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Nurses told to use paracetamol for acute sore throat, not antibiotics


Healthcare professionals should tell patients that most sore throats do not need antibiotics, states guidance from the National Institute for Health and Care Excellence and Public Health England.

The two bodies said they have finalised their joint recommendations for treating acute sore throat, which are based on a review of available evidence and published today. They noted that, of all GP appointments made in the UK for respiratory tract infections, 27% were for sore throats.

“For a sore throat, evidence shows that antibiotics make little difference”

Cliodna McNulty

Most people will get better without antibiotics, usually experiencing symptoms for up to a week, they noted, but highlighted that research suggested antibiotics were prescribed in 60% of cases.

However, the new guidance said that people who have a sore throat caused by streptococcal bacteria were more likely to benefit from antibiotics. It highlighted two scoring tools, FeverPAIN and Centor as useful ways for prescribers to identify these patients (see box).

But in general, NICE and PHE said health professionals should help patients to manage their symptoms with pain relief, such as paracetamol or ibuprofen.

It added that some adults may wish to try medicated lozenges containing either a local anaesthetic, a non-steroidal anti-inflammatory drug (NSAID) or an antiseptic. Although it cautioned that they should be told these may only help to reduce pain by a small amount.


Gillian Leng

Professor Gillian Leng, deputy chief executive at NICE, said: “The evidence shows antibiotics are not an effective treatment for the majority of sore throats.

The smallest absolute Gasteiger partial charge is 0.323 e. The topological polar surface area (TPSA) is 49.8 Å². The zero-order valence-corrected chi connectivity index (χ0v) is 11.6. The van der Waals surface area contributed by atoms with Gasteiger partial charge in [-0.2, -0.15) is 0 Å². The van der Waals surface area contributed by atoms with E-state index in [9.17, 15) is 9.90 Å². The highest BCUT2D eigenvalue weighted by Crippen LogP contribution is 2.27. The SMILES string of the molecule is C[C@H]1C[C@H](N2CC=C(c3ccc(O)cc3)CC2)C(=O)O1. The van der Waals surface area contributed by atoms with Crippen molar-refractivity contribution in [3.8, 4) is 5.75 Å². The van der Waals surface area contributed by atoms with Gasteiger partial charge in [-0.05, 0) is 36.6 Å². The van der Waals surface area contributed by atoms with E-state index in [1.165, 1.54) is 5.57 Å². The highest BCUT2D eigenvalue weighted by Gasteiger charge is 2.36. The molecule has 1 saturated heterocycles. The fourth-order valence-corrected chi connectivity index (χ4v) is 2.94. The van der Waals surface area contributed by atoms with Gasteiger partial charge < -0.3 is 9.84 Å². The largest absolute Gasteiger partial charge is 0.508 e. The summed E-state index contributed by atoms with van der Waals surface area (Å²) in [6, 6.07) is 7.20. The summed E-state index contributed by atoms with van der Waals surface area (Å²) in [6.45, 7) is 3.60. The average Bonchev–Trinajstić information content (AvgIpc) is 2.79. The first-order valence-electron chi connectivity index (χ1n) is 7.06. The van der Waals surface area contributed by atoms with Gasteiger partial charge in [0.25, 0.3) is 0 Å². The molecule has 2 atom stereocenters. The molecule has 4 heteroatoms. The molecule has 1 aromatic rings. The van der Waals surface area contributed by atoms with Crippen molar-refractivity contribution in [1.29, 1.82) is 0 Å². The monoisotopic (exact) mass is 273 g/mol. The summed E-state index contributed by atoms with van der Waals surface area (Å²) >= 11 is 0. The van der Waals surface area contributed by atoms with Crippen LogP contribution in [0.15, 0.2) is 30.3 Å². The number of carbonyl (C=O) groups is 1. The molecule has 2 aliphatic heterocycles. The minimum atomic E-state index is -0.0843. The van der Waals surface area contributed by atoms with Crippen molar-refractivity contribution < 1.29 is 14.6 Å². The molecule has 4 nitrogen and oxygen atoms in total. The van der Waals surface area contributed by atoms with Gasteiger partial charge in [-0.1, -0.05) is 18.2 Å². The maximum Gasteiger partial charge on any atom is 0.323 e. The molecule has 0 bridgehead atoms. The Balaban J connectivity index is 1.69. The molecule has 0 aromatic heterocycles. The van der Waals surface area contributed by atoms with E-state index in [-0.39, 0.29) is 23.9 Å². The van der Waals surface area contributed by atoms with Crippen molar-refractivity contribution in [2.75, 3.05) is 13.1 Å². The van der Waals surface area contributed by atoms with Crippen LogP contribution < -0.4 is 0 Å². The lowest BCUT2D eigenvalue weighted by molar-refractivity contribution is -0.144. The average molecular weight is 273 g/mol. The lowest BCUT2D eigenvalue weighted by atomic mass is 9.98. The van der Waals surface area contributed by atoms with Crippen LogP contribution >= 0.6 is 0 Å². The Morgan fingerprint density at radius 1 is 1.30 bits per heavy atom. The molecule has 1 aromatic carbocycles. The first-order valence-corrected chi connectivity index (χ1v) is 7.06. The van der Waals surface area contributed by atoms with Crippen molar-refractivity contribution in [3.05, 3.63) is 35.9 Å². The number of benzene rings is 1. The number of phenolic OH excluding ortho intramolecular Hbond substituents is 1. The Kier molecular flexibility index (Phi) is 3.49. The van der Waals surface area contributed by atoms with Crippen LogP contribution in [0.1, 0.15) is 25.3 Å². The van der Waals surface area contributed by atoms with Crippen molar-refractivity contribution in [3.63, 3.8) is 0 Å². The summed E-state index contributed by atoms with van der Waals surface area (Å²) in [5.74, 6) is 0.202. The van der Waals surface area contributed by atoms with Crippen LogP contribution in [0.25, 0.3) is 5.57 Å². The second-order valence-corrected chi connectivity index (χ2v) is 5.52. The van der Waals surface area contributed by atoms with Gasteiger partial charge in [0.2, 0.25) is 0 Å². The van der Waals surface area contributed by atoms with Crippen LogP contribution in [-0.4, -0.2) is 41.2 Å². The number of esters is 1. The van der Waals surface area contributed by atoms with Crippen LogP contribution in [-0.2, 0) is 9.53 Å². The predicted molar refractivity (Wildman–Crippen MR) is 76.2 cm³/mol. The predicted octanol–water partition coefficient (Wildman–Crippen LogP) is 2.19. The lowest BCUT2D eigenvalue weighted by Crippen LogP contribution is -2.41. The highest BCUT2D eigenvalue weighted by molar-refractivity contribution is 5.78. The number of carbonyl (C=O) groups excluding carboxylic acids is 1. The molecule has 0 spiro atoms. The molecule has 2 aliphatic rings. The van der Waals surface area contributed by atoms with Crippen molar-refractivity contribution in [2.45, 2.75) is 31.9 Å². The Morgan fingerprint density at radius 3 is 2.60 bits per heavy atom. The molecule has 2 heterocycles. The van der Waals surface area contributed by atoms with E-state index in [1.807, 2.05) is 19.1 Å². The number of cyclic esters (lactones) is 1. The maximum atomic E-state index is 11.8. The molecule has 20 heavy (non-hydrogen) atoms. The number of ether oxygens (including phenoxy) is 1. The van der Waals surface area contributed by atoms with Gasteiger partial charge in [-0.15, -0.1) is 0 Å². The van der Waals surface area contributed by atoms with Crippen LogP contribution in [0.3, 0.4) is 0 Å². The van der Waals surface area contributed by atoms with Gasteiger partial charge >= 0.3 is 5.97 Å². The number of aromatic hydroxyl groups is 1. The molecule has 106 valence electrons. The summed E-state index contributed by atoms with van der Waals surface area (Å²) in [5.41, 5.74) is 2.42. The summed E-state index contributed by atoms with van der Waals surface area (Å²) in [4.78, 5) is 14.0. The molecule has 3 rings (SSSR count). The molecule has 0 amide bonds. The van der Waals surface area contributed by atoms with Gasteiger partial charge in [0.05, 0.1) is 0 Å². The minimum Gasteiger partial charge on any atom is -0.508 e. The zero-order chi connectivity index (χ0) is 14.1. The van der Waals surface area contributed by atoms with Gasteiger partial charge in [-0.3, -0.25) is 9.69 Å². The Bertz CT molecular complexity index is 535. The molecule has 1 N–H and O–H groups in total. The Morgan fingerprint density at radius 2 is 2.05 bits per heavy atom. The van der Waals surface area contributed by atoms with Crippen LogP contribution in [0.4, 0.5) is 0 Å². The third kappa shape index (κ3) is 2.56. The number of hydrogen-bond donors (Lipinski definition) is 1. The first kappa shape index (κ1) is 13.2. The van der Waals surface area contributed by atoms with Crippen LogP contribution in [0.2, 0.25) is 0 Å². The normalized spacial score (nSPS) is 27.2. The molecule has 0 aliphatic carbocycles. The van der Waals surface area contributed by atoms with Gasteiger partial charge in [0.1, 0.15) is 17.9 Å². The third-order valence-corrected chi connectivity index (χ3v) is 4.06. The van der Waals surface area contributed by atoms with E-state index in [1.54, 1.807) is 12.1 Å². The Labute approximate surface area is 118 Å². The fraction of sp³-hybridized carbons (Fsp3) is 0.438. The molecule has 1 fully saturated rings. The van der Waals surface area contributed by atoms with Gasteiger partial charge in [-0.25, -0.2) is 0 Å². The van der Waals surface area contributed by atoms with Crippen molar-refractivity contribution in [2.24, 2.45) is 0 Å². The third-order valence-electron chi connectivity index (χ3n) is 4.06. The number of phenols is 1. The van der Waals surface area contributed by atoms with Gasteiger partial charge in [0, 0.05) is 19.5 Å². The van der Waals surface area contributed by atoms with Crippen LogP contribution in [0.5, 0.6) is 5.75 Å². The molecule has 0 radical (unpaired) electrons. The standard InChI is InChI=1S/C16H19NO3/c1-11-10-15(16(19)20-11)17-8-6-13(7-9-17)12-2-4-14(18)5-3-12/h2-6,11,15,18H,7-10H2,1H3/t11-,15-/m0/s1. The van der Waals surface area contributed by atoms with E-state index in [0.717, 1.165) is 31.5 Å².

“People who need them should be given them, and our advice will support those decisions,” she said. “But it is clear that routine prescribing in all cases isn’t appropriate.

She added: “We are living in a world where bacteria are becoming resistant to antibiotics. It is vital these medicines are protected, and only used when they are effective.”

Professor Cliodna McNulty, head of the primary care unit at Public Health England, said: “Antibiotics are a precious resource and it’s important that they are only used when they are really needed.

“For a sore throat, evidence shows that antibiotics make little difference to length or severity of illness, unless symptoms are much more severe,” she said.

“While a sore throat can be painful, there are other ways to control the symptoms including taking paracetamol and medicated lozenges,” she noted.

“It is clear that routine prescribing in all cases isn’t appropriate”

Gillian Leng

Professor Helen Stokes-Lampard, chair of the Royal College of GPs, said: “We support the NICE recommendation today that paracetamol or ibuprofen would be the most appropriate first line treatment to manage the pain caused by a sore throat.”

She added: “The RCGP has worked with Public Health England to develop the TARGET Antibiotics toolkit to support GPs and other healthcare professionals in the appropriate prescribing of antibiotics.”